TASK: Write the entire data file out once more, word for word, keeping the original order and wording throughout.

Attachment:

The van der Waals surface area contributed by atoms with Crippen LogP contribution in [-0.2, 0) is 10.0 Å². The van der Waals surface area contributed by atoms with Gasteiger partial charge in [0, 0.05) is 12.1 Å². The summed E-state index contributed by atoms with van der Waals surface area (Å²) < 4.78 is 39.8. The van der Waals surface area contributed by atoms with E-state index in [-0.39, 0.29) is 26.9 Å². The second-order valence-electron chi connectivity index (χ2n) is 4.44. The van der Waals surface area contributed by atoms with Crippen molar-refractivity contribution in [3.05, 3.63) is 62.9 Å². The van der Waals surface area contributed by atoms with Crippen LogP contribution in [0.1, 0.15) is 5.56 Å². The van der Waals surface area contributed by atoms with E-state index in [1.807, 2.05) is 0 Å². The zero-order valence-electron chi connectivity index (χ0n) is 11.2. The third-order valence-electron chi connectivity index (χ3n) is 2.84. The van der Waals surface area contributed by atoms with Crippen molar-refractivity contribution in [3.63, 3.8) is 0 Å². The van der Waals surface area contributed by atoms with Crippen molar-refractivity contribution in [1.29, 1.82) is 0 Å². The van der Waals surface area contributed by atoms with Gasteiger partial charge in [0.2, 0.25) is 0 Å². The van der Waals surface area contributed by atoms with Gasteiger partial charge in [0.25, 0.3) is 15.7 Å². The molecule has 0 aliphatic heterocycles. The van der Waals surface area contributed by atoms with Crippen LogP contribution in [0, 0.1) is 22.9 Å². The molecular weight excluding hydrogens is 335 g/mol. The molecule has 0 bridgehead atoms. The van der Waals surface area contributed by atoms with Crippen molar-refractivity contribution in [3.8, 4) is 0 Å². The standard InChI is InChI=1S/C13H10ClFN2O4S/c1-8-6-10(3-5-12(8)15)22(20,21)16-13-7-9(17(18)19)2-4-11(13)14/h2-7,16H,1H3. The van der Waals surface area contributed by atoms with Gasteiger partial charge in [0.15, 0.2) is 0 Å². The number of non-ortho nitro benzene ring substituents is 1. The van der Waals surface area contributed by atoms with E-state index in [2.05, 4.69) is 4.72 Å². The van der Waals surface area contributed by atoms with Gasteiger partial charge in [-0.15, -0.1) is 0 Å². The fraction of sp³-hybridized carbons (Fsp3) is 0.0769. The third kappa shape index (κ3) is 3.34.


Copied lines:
The van der Waals surface area contributed by atoms with Crippen LogP contribution in [-0.2, 0) is 10.0 Å². The van der Waals surface area contributed by atoms with Gasteiger partial charge in [0, 0.05) is 12.1 Å². The summed E-state index contributed by atoms with van der Waals surface area (Å²) < 4.78 is 39.8. The van der Waals surface area contributed by atoms with E-state index in [-0.39, 0.29) is 26.9 Å². The second-order valence-electron chi connectivity index (χ2n) is 4.44. The van der Waals surface area contributed by atoms with Crippen molar-refractivity contribution in [3.05, 3.63) is 62.9 Å². The van der Waals surface area contributed by atoms with Crippen LogP contribution in [0.1, 0.15) is 5.56 Å². The van der Waals surface area contributed by atoms with E-state index in [1.807, 2.05) is 0 Å². The zero-order valence-electron chi connectivity index (χ0n) is 11.2. The third-order valence-electron chi connectivity index (χ3n) is 2.84. The van der Waals surface area contributed by atoms with Crippen molar-refractivity contribution in [3.63, 3.8) is 0 Å². The van der Waals surface area contributed by atoms with Crippen molar-refractivity contribution in [1.29, 1.82) is 0 Å². The van der Waals surface area contributed by atoms with Gasteiger partial charge in [0.2, 0.25) is 0 Å². The van der Waals surface area contributed by atoms with Gasteiger partial charge in [0.25, 0.3) is 15.7 Å². The molecule has 0 aliphatic heterocycles. The van der Waals surface area contributed by atoms with Crippen LogP contribution in [0, 0.1) is 22.9 Å². The molecular weight excluding hydrogens is 335 g/mol. The molecule has 0 bridgehead atoms. The van der Waals surface area contributed by atoms with Crippen molar-refractivity contribution in [3.8, 4) is 0 Å². The standard InChI is InChI=1S/C13H10ClFN2O4S/c1-8-6-10(3-5-12(8)15)22(20,21)16-13-7-9(17(18)19)2-4-11(13)14/h2-7,16H,1H3. The van der Waals surface area contributed by atoms with Gasteiger partial charge in [0.15, 0.2) is 0 Å². The number of non-ortho nitro benzene ring substituents is 1. The van der Waals surface area contributed by atoms with E-state index in [2.05, 4.69) is 4.72 Å². The van der Waals surface area contributed by atoms with Gasteiger partial charge in [-0.15, -0.1) is 0 Å². The fraction of sp³-hybridized carbons (Fsp3) is 0.0769. The third kappa shape index (κ3) is 3.34.